Editor's Note: The following guest editorial was written by Terrence "Punch" Henderson, the president of Top Dawg Entertainment. The views and opinions expressed in this article are those of the author and do not necessarily reflect DJBooth or any member of its editorial staff.
Over the weekend, I ruffled a few feathers when I tweeted that “Cardi B is 2Pac.”
I understand why. First, I provided no context—which I don’t apologize for, it’s my Twitter account and I don’t have to provide context. I can tweet a random thought whenever I want. I get the soreness, but everyone will be fine. I promise.
Secondly, because 2Pac touched people on such a deep level emotionally, many of us feel it’s our personal responsibility to make sure he isn’t presented as anything less than perfect. This is often why any type of comparison to 2Pac is regarded as complete and utter blasphemy.
2Pac is one of the greatest poets/lyricists/songwriters of my generation. Perhaps one of the greatest of all time. He was revolutionary and controversial yet kindhearted and well-spoken.
Just like all of us, Pac was also a walking contradiction. He displayed the full spectrum of emotion from song to song with a passion that didn’t exist in rap music before him. Without blinking, he jumped from “I Get Around” to “Keep Ya Head Up,” using raw honesty to stitch together those contradictory feelings. But you believed every word that came out his mouth—even when he was telling a fable.
"Now, ain't nobody tell us it was fair / No love from my daddy, ‘cause the coward wasn't there / He passed away and I didn't cry, ‘cause my anger / Wouldn't let me feel for a stranger" —2Pac, "Dear Mama"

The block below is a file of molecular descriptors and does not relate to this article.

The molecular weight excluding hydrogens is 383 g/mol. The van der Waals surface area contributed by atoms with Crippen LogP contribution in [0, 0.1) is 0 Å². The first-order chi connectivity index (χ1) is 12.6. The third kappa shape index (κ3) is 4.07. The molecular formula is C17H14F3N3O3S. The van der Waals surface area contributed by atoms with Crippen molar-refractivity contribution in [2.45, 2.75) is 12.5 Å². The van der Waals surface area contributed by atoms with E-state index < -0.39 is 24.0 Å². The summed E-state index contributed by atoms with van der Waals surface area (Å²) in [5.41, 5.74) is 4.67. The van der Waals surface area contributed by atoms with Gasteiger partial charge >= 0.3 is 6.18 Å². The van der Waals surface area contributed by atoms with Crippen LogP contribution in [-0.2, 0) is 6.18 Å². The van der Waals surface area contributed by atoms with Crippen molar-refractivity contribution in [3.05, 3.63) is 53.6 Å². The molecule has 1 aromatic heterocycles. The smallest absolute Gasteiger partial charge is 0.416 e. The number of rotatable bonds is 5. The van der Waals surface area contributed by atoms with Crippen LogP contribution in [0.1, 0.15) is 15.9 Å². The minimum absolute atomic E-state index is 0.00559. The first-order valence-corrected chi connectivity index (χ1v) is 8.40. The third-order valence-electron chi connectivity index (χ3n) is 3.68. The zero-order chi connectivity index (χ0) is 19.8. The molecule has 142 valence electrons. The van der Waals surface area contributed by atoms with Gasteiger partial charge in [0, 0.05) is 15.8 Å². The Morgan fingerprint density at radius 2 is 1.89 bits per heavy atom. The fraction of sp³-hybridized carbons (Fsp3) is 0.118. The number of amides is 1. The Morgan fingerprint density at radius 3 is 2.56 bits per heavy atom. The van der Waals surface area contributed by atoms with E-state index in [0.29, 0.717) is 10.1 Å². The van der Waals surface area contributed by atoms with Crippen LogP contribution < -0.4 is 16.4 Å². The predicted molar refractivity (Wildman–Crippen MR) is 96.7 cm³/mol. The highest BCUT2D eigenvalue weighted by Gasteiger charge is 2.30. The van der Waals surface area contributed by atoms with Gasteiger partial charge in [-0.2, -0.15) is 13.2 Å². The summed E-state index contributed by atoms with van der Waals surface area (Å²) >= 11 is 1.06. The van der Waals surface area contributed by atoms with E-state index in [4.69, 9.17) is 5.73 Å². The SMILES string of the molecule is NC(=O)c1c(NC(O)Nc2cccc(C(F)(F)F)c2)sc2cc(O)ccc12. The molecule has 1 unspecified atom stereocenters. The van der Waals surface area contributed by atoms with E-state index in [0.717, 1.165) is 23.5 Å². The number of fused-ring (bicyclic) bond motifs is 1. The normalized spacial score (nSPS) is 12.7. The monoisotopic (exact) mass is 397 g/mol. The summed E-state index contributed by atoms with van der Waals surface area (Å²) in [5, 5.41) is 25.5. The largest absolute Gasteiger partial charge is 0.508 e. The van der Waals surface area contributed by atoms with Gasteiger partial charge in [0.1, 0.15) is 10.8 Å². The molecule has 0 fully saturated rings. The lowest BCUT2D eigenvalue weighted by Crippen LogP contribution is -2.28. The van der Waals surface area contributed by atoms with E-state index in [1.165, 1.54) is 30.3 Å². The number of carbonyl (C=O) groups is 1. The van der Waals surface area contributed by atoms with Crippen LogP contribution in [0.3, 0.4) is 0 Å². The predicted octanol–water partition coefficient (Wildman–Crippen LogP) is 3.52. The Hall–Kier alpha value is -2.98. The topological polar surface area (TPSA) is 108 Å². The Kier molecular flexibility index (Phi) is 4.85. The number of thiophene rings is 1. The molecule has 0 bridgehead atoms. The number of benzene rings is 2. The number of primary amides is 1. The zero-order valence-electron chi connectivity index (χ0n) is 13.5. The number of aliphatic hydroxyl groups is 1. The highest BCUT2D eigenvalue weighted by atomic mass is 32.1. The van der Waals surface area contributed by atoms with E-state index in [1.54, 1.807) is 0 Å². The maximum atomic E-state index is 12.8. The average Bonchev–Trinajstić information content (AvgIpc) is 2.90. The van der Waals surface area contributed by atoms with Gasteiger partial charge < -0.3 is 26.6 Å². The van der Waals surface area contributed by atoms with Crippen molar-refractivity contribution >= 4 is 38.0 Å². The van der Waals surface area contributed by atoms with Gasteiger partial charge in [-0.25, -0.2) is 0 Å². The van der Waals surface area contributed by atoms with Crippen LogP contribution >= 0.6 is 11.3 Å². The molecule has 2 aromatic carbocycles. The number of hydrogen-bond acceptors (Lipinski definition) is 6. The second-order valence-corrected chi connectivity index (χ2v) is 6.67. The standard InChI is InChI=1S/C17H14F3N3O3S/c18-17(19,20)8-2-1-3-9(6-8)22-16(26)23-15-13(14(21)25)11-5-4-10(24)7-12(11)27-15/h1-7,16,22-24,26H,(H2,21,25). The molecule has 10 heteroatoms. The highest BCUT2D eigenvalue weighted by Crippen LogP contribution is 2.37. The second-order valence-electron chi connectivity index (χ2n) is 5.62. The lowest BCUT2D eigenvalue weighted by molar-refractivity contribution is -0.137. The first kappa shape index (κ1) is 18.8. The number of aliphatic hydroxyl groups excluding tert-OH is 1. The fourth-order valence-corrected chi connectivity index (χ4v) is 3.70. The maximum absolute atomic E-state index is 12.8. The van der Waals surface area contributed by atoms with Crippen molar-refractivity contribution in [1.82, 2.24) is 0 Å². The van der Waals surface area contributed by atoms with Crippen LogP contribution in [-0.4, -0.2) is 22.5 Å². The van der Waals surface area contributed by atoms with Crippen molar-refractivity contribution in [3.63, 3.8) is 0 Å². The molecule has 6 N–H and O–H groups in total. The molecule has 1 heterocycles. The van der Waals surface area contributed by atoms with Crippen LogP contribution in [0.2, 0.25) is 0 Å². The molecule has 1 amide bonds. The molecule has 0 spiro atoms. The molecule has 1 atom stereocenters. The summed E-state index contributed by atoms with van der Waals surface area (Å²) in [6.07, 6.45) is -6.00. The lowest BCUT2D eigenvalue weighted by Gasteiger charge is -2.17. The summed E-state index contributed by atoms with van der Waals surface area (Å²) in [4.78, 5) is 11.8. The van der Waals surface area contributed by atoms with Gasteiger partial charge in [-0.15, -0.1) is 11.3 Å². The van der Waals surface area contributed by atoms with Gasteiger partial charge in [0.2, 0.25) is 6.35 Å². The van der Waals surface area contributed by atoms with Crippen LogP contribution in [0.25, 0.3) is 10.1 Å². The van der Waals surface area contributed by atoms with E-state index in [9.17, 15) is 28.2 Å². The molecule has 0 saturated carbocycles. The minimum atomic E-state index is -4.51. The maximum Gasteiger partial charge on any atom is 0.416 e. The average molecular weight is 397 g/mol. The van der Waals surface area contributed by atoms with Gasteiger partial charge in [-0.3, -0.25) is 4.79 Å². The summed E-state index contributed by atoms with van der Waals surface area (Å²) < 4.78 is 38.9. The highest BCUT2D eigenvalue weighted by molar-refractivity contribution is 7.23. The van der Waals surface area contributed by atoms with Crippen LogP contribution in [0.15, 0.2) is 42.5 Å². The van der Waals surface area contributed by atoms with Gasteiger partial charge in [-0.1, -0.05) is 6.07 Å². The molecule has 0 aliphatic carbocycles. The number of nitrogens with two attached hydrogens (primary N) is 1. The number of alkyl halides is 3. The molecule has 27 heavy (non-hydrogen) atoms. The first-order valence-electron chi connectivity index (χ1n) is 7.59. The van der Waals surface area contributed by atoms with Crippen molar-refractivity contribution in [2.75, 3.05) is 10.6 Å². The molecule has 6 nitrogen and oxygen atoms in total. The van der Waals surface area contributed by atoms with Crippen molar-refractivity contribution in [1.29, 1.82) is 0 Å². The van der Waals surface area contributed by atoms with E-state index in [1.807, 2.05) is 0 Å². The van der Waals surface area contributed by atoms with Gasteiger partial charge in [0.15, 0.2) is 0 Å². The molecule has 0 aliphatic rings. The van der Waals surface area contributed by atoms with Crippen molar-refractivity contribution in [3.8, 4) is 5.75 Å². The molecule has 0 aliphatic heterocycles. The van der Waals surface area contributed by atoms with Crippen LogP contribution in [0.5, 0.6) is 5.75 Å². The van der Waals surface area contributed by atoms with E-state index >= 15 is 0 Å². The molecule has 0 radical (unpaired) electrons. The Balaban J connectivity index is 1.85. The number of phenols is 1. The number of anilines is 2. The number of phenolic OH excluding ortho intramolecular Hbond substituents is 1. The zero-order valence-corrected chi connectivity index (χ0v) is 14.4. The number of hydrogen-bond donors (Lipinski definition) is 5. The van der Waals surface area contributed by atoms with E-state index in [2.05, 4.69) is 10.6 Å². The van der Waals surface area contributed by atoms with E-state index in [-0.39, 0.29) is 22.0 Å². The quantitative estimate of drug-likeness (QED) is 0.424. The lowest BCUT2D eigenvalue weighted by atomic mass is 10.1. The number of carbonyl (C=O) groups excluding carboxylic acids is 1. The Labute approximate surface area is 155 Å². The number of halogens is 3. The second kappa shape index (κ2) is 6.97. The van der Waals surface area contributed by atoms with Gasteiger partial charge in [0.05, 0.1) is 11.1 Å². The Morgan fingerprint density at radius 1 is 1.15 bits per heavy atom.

At the time Pac released "Dear Mama," his biological father, William Jefferson “Billy” Garland, was very much alive. [Editor's Note: In a lost interview with VIBE, Pac revealed that, as a child, he thought his father was dead.] In fact, a year later, he stood by his son's hospital bedside before his untimely passing. But in NO WAY did that take away from the song. It still gives me chills and goosebumps every time I hear it. In fact, the record wasn’t even about his mother—at least, not entirely. “Dear Mama” was about a collection of powerful women he encountered in his life up until that point, including his late mother, Afeni Shakur.
If you browse 2Pac’s catalog of music, you'll likely come across plenty of lyrics that today's star artist would be lynched for. I'd like to believe that most of the material he wrote was true, but what wasn’t true we simply credit as poetic license. This ability speaks to the power of 2pac's voice. He could tell a complete falsehood* with such conviction that it would change someone’s life.
Pac wasn't as skilled technically as some of his iconic counterparts, like a JAY-Z or Nas or B.I.G., and yet, he’s still viewed by many as the greatest rapper of all time. Why is that?
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The answer: a combination of passion, content, delivery, and HONESTY.
Which brings me to Cardi B.